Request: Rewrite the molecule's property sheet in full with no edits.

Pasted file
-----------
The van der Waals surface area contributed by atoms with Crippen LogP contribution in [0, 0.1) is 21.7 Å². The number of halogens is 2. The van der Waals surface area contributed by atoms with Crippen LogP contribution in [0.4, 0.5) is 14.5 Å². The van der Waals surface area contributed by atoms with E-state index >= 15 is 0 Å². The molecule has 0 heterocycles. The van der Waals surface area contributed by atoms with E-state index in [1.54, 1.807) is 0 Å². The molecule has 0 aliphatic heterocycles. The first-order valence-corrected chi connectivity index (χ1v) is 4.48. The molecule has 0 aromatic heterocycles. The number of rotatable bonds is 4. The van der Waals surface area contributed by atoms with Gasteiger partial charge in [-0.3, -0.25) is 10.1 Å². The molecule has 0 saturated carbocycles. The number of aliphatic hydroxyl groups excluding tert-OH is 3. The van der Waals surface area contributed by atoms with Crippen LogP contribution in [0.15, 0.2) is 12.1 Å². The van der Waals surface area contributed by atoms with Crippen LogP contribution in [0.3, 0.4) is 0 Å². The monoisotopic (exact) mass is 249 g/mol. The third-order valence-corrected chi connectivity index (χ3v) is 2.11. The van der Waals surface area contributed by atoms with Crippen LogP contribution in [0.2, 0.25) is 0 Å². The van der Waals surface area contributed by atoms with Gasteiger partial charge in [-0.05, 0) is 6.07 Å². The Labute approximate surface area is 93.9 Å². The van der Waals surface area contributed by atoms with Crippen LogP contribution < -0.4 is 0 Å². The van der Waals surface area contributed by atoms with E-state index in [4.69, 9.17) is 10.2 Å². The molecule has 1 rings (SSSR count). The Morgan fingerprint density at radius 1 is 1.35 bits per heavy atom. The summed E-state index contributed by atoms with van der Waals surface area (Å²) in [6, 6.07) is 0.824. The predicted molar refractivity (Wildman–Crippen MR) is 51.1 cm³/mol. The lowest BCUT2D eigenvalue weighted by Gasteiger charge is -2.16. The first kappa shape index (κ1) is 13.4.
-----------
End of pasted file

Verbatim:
The van der Waals surface area contributed by atoms with Crippen LogP contribution in [0, 0.1) is 21.7 Å². The number of halogens is 2. The van der Waals surface area contributed by atoms with Crippen LogP contribution in [0.4, 0.5) is 14.5 Å². The van der Waals surface area contributed by atoms with E-state index >= 15 is 0 Å². The molecule has 0 heterocycles. The van der Waals surface area contributed by atoms with E-state index in [1.54, 1.807) is 0 Å². The molecule has 0 aliphatic heterocycles. The first-order valence-corrected chi connectivity index (χ1v) is 4.48. The molecule has 0 aromatic heterocycles. The number of rotatable bonds is 4. The van der Waals surface area contributed by atoms with Gasteiger partial charge in [-0.3, -0.25) is 10.1 Å². The molecule has 0 saturated carbocycles. The number of aliphatic hydroxyl groups excluding tert-OH is 3. The van der Waals surface area contributed by atoms with Crippen LogP contribution in [0.15, 0.2) is 12.1 Å². The van der Waals surface area contributed by atoms with Crippen LogP contribution in [0.3, 0.4) is 0 Å². The monoisotopic (exact) mass is 249 g/mol. The third-order valence-corrected chi connectivity index (χ3v) is 2.11. The van der Waals surface area contributed by atoms with Crippen LogP contribution in [0.2, 0.25) is 0 Å². The van der Waals surface area contributed by atoms with Gasteiger partial charge in [-0.05, 0) is 6.07 Å². The Labute approximate surface area is 93.9 Å². The van der Waals surface area contributed by atoms with Crippen LogP contribution < -0.4 is 0 Å². The van der Waals surface area contributed by atoms with E-state index in [4.69, 9.17) is 10.2 Å². The molecule has 1 rings (SSSR count). The Morgan fingerprint density at radius 1 is 1.35 bits per heavy atom. The summed E-state index contributed by atoms with van der Waals surface area (Å²) in [6, 6.07) is 0.824. The predicted molar refractivity (Wildman–Crippen MR) is 51.1 cm³/mol. The lowest BCUT2D eigenvalue weighted by Gasteiger charge is -2.16. The first kappa shape index (κ1) is 13.4.